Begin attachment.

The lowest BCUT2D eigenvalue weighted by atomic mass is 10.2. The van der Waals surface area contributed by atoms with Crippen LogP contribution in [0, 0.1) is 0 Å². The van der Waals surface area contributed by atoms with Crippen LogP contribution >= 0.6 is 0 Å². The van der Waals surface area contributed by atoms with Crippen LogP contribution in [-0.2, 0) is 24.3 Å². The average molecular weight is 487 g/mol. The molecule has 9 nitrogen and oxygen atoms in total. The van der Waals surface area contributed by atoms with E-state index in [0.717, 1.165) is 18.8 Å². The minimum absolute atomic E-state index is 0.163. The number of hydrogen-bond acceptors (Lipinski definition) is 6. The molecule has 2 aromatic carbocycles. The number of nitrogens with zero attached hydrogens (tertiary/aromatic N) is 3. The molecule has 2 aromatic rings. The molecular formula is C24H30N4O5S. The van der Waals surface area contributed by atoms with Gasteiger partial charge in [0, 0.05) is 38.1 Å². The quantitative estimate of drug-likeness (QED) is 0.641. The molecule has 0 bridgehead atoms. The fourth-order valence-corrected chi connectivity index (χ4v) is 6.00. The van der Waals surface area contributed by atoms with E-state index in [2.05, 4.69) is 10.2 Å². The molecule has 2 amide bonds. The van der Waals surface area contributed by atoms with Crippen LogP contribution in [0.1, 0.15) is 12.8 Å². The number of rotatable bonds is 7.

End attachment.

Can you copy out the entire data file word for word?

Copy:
The lowest BCUT2D eigenvalue weighted by atomic mass is 10.2. The van der Waals surface area contributed by atoms with Crippen LogP contribution in [0, 0.1) is 0 Å². The van der Waals surface area contributed by atoms with Crippen LogP contribution >= 0.6 is 0 Å². The van der Waals surface area contributed by atoms with Crippen LogP contribution in [-0.2, 0) is 24.3 Å². The average molecular weight is 487 g/mol. The molecule has 9 nitrogen and oxygen atoms in total. The van der Waals surface area contributed by atoms with E-state index in [0.717, 1.165) is 18.8 Å². The minimum absolute atomic E-state index is 0.163. The number of hydrogen-bond acceptors (Lipinski definition) is 6. The molecule has 2 aromatic carbocycles. The number of nitrogens with zero attached hydrogens (tertiary/aromatic N) is 3. The molecule has 2 aromatic rings. The molecular formula is C24H30N4O5S. The van der Waals surface area contributed by atoms with Gasteiger partial charge in [0, 0.05) is 38.1 Å². The quantitative estimate of drug-likeness (QED) is 0.641. The molecule has 0 bridgehead atoms. The fourth-order valence-corrected chi connectivity index (χ4v) is 6.00. The van der Waals surface area contributed by atoms with E-state index in [2.05, 4.69) is 10.2 Å². The molecule has 2 amide bonds. The van der Waals surface area contributed by atoms with Crippen LogP contribution in [0.1, 0.15) is 12.8 Å². The number of rotatable bonds is 7.